This is what happens when there are too few rules, too weakly enforced. Enron is no metaphor — it is the embodiment of capitalism run amok.

By working fast and writing well, Robert Bryce has jumped out of the starting gate ahead of what is sure to be a couple of catalogs full of Enron books. Some will be more detailed, and some will likely take a broader view of Enron’s place in the business universe. But few will be as much fun to read.

One chapter begins thus: “Oscar Wyatt was just plain mean. He was the kind of guy who’d sue his own brother-in-law. In fact, he did just that. Three times.” At the beginning of another chapter, as he sets up an explanation of the evolution of Enron from mundane, plodding natural-gas pipeline company to high-flying “innovative” trading company, Bryce notes, “Face it, there’s no sex in laying pipe.”

There’s plenty of sex in “Pipe Dreams.” Robert Bryce is a rollicking writer in classic Texas gunslinger mode — and it would be hard to think of a style more appropriate for a tale of varmints as lowdown as the Enron gang. Bryce has a rare ability to explain complex financial concepts clearly, combined with a breezy, colloquial style that makes his story a page turner. You could read “Pipe Dreams” at the beach, sipping a cocktail, and consider the day well spent.

“Pipe Dreams” appears to be compiled from two main sources — every news article written on Enron in the last year, and scores of unnamed sources from the company, most of whom appear to be from middle management.

The inside sources add flavor, but if you have fanatically followed every iota of Enron coverage in the pages of the New York Times and Wall Street Journal, you probably won’t find many surprises. But that’s not a drawback. Enron’s story is so complex — its venture into the international water business and its charge into trading financial derivatives are both worthy of books in and of themselves — that just being familiar with the headlines as it unfolded in the newspapers is unlikely to be helpful in understanding how the whole mess unraveled. Bryce excels at fitting all the pieces into a compelling, if a bit breathless, story line.

In that story line, there is one central villain, and one compelling problem. The villain is Jeff Skilling, who took over as Enron’s chief operating officer in 1996 and briefly served as CEO before stunning the financial world with his resignation in August 2001. The problem is Enron’s consistent failure to generate enough cash to pay for the company’s ongoing expenses.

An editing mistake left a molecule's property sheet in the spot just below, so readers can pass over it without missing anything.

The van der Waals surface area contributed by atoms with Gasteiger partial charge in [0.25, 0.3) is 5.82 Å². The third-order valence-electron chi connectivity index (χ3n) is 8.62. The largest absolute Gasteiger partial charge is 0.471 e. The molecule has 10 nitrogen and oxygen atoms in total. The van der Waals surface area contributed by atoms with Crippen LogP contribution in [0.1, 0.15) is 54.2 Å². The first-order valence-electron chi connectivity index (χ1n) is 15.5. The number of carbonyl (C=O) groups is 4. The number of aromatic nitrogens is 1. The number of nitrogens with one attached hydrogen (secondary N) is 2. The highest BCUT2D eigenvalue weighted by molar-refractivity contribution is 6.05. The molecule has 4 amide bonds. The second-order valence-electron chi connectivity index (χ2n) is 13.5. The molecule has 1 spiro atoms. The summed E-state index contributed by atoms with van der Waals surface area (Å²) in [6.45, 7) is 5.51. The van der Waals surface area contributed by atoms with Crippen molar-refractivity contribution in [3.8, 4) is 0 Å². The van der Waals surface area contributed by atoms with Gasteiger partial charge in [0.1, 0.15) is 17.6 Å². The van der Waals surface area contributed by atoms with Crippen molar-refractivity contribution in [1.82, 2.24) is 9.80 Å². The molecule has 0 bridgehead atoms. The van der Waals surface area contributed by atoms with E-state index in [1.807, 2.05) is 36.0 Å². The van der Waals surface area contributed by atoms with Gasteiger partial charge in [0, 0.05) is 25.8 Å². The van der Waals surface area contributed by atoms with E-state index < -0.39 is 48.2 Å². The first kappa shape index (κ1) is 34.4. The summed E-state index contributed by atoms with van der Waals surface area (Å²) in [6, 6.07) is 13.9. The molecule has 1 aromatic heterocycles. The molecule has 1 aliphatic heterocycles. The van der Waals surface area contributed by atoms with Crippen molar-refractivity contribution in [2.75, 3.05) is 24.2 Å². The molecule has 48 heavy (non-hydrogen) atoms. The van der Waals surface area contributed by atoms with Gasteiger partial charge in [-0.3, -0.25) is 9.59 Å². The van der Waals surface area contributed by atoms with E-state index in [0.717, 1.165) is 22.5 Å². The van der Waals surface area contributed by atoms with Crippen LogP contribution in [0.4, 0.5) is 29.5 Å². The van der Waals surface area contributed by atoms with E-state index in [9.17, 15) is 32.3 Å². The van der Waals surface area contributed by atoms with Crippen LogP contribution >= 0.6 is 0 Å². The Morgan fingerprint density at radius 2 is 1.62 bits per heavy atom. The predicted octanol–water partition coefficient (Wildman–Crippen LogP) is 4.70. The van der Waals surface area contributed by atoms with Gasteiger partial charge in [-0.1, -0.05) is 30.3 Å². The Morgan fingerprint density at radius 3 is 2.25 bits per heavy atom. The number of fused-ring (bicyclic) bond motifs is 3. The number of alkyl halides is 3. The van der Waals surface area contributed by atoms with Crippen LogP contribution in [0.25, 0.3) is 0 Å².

Ken Lay mostly appears as a kind of absentee owner, more concerned with pursuing a political agenda of deregulation and hobnobbing with bigwigs than with actually running his company. One of the more interesting early chapters in the book concerns an incident in 1987, when rogue traders in the town of Valhalla, N.Y., committed Enron to contracts for millions of barrels of oil that Enron couldn’t afford to deliver. The fiasco, writes Bryce, almost wrecked the company.

Ken Lay claimed to have been unaware of what the traders were doing. But he did note that “oil trading is a very volatile, very risky business. I would not want anyone to think at any time in the future this kind of activity would affect our other businesses.”

In 1987, Enron was saved by some quick thinking and hard work by its executives. But a decade later, those executives were gone, replaced by a new generation of rogue traders whose main approach to covering up a big hole was to dig another, deeper one. And Lay’s failure to keep tabs on what they were up to proved catastrophic.

Bryce devastatingly documents how Enron failed miserably at generating income from the plethora of new businesses it entered. It took a bath from its water and bandwidth trading escapades. It sold off some of its most dependable revenue-generating assets, such as its gas exploration and production unit, and poured hundreds of millions of dollars into its online trading business — which may never have made a profit at all.

Anyone who has paid even the scantest attention to the Enron debacle is aware of the off-balance-sheet partnerships created by Andrew Fastow that blew up in Enron’s face in the fall of 2001. But for Bryce, the main break in the Enron saga came when Jeff Skilling replaced chief operating officer Rich Kinder in 1996. From that point on, cost controls were out and reckless trading was in. From that point on, Enron hemorrhaged cash. But Skilling covered it all up, and set the stage for future disasters, by pushing Enron to employ a technique known as “mark to market” accounting.